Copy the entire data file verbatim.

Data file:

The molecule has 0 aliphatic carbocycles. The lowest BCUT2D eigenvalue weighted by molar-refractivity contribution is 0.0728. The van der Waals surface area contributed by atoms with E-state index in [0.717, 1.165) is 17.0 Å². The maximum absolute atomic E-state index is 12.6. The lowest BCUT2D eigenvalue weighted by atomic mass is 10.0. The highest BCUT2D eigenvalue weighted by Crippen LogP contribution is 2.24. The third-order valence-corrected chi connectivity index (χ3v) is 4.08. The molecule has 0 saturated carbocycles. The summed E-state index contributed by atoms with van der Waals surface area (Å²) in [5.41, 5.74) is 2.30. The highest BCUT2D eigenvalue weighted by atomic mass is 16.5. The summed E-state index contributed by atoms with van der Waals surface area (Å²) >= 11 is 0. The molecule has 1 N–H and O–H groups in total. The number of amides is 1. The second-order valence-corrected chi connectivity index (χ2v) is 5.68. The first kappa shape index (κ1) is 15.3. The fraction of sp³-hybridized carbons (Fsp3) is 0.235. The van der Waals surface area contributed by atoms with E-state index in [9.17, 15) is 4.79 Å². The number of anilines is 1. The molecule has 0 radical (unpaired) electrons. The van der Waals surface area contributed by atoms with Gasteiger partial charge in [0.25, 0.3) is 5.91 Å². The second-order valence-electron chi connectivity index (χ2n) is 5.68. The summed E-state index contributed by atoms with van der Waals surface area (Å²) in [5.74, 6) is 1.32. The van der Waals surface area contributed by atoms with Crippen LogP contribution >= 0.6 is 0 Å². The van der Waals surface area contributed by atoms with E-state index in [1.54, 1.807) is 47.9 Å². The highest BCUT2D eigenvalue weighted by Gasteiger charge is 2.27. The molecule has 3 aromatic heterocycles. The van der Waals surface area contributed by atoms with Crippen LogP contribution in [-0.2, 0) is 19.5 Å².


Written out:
The molecule has 0 aliphatic carbocycles. The lowest BCUT2D eigenvalue weighted by molar-refractivity contribution is 0.0728. The van der Waals surface area contributed by atoms with E-state index in [0.717, 1.165) is 17.0 Å². The maximum absolute atomic E-state index is 12.6. The lowest BCUT2D eigenvalue weighted by atomic mass is 10.0. The highest BCUT2D eigenvalue weighted by Crippen LogP contribution is 2.24. The third-order valence-corrected chi connectivity index (χ3v) is 4.08. The molecule has 0 saturated carbocycles. The summed E-state index contributed by atoms with van der Waals surface area (Å²) in [5.41, 5.74) is 2.30. The highest BCUT2D eigenvalue weighted by atomic mass is 16.5. The summed E-state index contributed by atoms with van der Waals surface area (Å²) >= 11 is 0. The molecule has 1 N–H and O–H groups in total. The number of amides is 1. The second-order valence-corrected chi connectivity index (χ2v) is 5.68. The first kappa shape index (κ1) is 15.3. The fraction of sp³-hybridized carbons (Fsp3) is 0.235. The van der Waals surface area contributed by atoms with E-state index in [9.17, 15) is 4.79 Å². The number of anilines is 1. The molecule has 0 radical (unpaired) electrons. The van der Waals surface area contributed by atoms with Gasteiger partial charge in [0.25, 0.3) is 5.91 Å². The second-order valence-electron chi connectivity index (χ2n) is 5.68. The summed E-state index contributed by atoms with van der Waals surface area (Å²) in [5.74, 6) is 1.32. The van der Waals surface area contributed by atoms with Crippen LogP contribution >= 0.6 is 0 Å². The van der Waals surface area contributed by atoms with E-state index in [1.54, 1.807) is 47.9 Å². The highest BCUT2D eigenvalue weighted by Gasteiger charge is 2.27. The molecule has 3 aromatic heterocycles. The van der Waals surface area contributed by atoms with Crippen LogP contribution in [-0.2, 0) is 19.5 Å².